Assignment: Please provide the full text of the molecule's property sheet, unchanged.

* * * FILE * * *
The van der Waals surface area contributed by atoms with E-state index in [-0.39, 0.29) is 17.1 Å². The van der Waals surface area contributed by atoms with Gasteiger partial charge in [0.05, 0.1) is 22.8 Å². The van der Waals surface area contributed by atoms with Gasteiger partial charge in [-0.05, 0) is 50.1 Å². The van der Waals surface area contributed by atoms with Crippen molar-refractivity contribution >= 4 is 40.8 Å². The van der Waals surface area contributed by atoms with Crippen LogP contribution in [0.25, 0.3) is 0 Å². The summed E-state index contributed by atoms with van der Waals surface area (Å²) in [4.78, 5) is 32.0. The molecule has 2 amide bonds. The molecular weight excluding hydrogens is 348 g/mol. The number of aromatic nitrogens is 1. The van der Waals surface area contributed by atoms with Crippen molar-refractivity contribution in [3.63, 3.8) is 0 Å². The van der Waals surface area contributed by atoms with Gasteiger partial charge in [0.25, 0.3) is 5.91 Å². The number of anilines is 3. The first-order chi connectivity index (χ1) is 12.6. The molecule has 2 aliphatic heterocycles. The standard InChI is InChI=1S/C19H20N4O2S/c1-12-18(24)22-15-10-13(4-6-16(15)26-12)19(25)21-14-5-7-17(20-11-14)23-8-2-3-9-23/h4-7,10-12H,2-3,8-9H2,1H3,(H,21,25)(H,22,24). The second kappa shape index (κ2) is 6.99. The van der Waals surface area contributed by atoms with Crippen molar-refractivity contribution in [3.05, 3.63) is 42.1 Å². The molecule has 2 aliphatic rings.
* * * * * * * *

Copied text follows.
The van der Waals surface area contributed by atoms with E-state index in [-0.39, 0.29) is 17.1 Å². The van der Waals surface area contributed by atoms with Gasteiger partial charge in [0.05, 0.1) is 22.8 Å². The van der Waals surface area contributed by atoms with Gasteiger partial charge in [-0.05, 0) is 50.1 Å². The van der Waals surface area contributed by atoms with Crippen molar-refractivity contribution >= 4 is 40.8 Å². The van der Waals surface area contributed by atoms with Crippen LogP contribution in [0.25, 0.3) is 0 Å². The summed E-state index contributed by atoms with van der Waals surface area (Å²) in [4.78, 5) is 32.0. The molecule has 2 amide bonds. The molecular weight excluding hydrogens is 348 g/mol. The number of aromatic nitrogens is 1. The van der Waals surface area contributed by atoms with Crippen molar-refractivity contribution in [3.63, 3.8) is 0 Å². The van der Waals surface area contributed by atoms with Gasteiger partial charge in [0.25, 0.3) is 5.91 Å². The number of anilines is 3. The first-order chi connectivity index (χ1) is 12.6. The molecule has 2 aliphatic heterocycles. The standard InChI is InChI=1S/C19H20N4O2S/c1-12-18(24)22-15-10-13(4-6-16(15)26-12)19(25)21-14-5-7-17(20-11-14)23-8-2-3-9-23/h4-7,10-12H,2-3,8-9H2,1H3,(H,21,25)(H,22,24). The second kappa shape index (κ2) is 6.99. The van der Waals surface area contributed by atoms with Crippen molar-refractivity contribution in [3.05, 3.63) is 42.1 Å². The molecule has 2 aliphatic rings.